Be sure to toss aside all the peripheral information in a question. Test architects intentionally slide unrelated matter into questions in a deliberate attempt to confuse you. Here’s an example of “test-speak:”

Tom Smith is a systems engineer with several years of experience administering Windows NT networks in a mid-size enterprise that specializes in selling insurance products and services.

What the test is really saying is:

This is a Windows NT question.

Cut to the chase. Focus on the technology questions at hand, not the other drivel.

Ultimately, you’ll have to guess at those questions you haven’t a clue about—or when you don’t understand what the test designers are getting at. But your odds of answering a question correctly improve greatly with every potential answer you can eliminate. If that fails, you might want to try “B.” What do you have to lose?

Relax, life goes on
I’ve been tempted to wear a heart rate monitor to a testing session. As a (not very) competitive cyclist in a former life, I’ve got a watch and belt-like device that displays my current heart rate. I’m sure it has hit well over 120 in the middle of an exam, but without the monitor I can’t be certain.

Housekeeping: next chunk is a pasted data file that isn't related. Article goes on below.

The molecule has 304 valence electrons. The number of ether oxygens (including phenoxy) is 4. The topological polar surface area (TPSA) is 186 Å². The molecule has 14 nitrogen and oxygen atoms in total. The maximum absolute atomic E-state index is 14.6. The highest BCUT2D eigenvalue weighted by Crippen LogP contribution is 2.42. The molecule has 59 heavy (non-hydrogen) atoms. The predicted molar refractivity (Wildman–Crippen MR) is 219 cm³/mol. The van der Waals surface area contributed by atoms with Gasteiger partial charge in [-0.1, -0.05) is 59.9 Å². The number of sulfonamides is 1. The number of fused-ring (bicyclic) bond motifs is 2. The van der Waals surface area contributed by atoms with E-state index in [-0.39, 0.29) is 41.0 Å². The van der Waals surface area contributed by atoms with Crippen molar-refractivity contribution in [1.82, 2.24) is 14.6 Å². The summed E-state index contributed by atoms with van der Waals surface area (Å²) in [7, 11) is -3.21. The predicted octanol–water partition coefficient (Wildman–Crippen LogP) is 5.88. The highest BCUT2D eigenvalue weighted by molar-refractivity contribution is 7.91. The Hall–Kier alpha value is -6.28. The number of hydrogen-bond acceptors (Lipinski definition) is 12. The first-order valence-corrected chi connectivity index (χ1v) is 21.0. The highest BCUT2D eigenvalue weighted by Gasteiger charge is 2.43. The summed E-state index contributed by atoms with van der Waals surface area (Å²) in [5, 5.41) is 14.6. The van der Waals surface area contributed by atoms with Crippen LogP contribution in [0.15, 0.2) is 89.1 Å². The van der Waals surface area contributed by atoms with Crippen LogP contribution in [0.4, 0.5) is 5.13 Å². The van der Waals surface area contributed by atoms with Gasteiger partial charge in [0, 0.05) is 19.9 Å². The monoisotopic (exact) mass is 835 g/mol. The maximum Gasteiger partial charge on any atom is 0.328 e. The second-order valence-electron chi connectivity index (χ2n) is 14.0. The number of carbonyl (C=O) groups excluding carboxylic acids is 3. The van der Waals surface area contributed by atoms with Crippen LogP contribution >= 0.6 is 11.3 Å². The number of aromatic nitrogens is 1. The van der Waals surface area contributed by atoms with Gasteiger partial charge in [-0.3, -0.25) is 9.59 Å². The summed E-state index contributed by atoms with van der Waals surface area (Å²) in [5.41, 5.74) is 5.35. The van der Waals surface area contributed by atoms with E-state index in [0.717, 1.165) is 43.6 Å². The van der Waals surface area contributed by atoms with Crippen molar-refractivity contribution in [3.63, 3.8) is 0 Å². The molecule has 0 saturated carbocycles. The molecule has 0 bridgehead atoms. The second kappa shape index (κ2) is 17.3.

That’s when it’s time to take a deep breath and realize that these exams aren’t a matter of life and death. Just ask yourself this question: “Twenty years from now, will it really matter if I passed this test?”

Put it in perspective. Take that breath and trudge onward. It’s not unusual to be in the middle of a test and be thinking, “That’s it, I’ve failed.” Those thoughts alone are sufficient to throw you off balance. For this reason, it’s important to slow down, regroup, and continue in a relaxed manner.

Many IT professionals I’ve met have had that dismal feeling, convinced that they’ve failed, only to be greeted by the long green line at the end of a Microsoft exam. Have some faith, okay?
Post a comment below or e-mail your exam tips to TechRepublic. We’ll share your tips with others, and you just might gain a few pointers that’ll help you earn your next certificate.